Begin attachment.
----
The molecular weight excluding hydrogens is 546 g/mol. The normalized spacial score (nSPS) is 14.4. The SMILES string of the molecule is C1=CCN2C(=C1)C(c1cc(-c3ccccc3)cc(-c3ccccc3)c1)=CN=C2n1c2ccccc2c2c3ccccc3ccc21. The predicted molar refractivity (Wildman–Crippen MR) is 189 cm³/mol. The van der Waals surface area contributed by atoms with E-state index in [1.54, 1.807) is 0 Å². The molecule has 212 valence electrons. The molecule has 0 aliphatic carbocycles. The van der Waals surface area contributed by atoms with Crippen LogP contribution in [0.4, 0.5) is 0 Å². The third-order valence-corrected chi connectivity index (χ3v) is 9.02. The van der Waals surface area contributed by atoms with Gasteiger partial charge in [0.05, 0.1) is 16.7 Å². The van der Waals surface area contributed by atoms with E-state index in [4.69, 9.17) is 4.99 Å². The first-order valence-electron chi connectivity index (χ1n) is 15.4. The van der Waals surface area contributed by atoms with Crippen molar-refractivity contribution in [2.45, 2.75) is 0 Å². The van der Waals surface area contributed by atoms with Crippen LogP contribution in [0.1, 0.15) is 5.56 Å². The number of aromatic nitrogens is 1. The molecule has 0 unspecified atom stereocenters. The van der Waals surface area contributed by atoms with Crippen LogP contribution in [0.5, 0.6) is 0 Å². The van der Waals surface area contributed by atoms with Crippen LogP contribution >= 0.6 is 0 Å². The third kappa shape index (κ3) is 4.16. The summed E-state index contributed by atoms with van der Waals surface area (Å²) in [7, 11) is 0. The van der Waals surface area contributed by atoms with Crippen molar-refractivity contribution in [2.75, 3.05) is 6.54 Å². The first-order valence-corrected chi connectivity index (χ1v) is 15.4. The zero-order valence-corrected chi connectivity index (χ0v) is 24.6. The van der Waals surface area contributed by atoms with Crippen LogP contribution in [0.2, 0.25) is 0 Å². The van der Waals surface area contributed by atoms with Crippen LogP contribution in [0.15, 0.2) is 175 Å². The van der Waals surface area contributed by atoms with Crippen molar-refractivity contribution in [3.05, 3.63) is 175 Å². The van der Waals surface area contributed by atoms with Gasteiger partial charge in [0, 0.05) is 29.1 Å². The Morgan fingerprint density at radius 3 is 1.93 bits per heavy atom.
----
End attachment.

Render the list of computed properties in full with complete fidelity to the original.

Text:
The molecular weight excluding hydrogens is 546 g/mol. The normalized spacial score (nSPS) is 14.4. The SMILES string of the molecule is C1=CCN2C(=C1)C(c1cc(-c3ccccc3)cc(-c3ccccc3)c1)=CN=C2n1c2ccccc2c2c3ccccc3ccc21. The predicted molar refractivity (Wildman–Crippen MR) is 189 cm³/mol. The van der Waals surface area contributed by atoms with E-state index in [1.54, 1.807) is 0 Å². The molecule has 212 valence electrons. The molecule has 0 aliphatic carbocycles. The van der Waals surface area contributed by atoms with Crippen LogP contribution in [0.4, 0.5) is 0 Å². The third-order valence-corrected chi connectivity index (χ3v) is 9.02. The van der Waals surface area contributed by atoms with Gasteiger partial charge in [0.05, 0.1) is 16.7 Å². The van der Waals surface area contributed by atoms with E-state index in [4.69, 9.17) is 4.99 Å². The first-order valence-electron chi connectivity index (χ1n) is 15.4. The van der Waals surface area contributed by atoms with Crippen molar-refractivity contribution in [2.45, 2.75) is 0 Å². The van der Waals surface area contributed by atoms with Crippen LogP contribution in [0.1, 0.15) is 5.56 Å². The number of aromatic nitrogens is 1. The molecule has 0 unspecified atom stereocenters. The van der Waals surface area contributed by atoms with Crippen LogP contribution in [0.5, 0.6) is 0 Å². The van der Waals surface area contributed by atoms with Crippen LogP contribution >= 0.6 is 0 Å². The third kappa shape index (κ3) is 4.16. The summed E-state index contributed by atoms with van der Waals surface area (Å²) in [7, 11) is 0. The van der Waals surface area contributed by atoms with Crippen molar-refractivity contribution in [2.75, 3.05) is 6.54 Å². The first-order valence-corrected chi connectivity index (χ1v) is 15.4. The zero-order valence-corrected chi connectivity index (χ0v) is 24.6. The van der Waals surface area contributed by atoms with Crippen LogP contribution in [0.2, 0.25) is 0 Å². The van der Waals surface area contributed by atoms with Crippen LogP contribution in [0.15, 0.2) is 175 Å². The van der Waals surface area contributed by atoms with Crippen molar-refractivity contribution in [3.05, 3.63) is 175 Å². The van der Waals surface area contributed by atoms with Gasteiger partial charge in [0, 0.05) is 29.1 Å². The Morgan fingerprint density at radius 3 is 1.93 bits per heavy atom.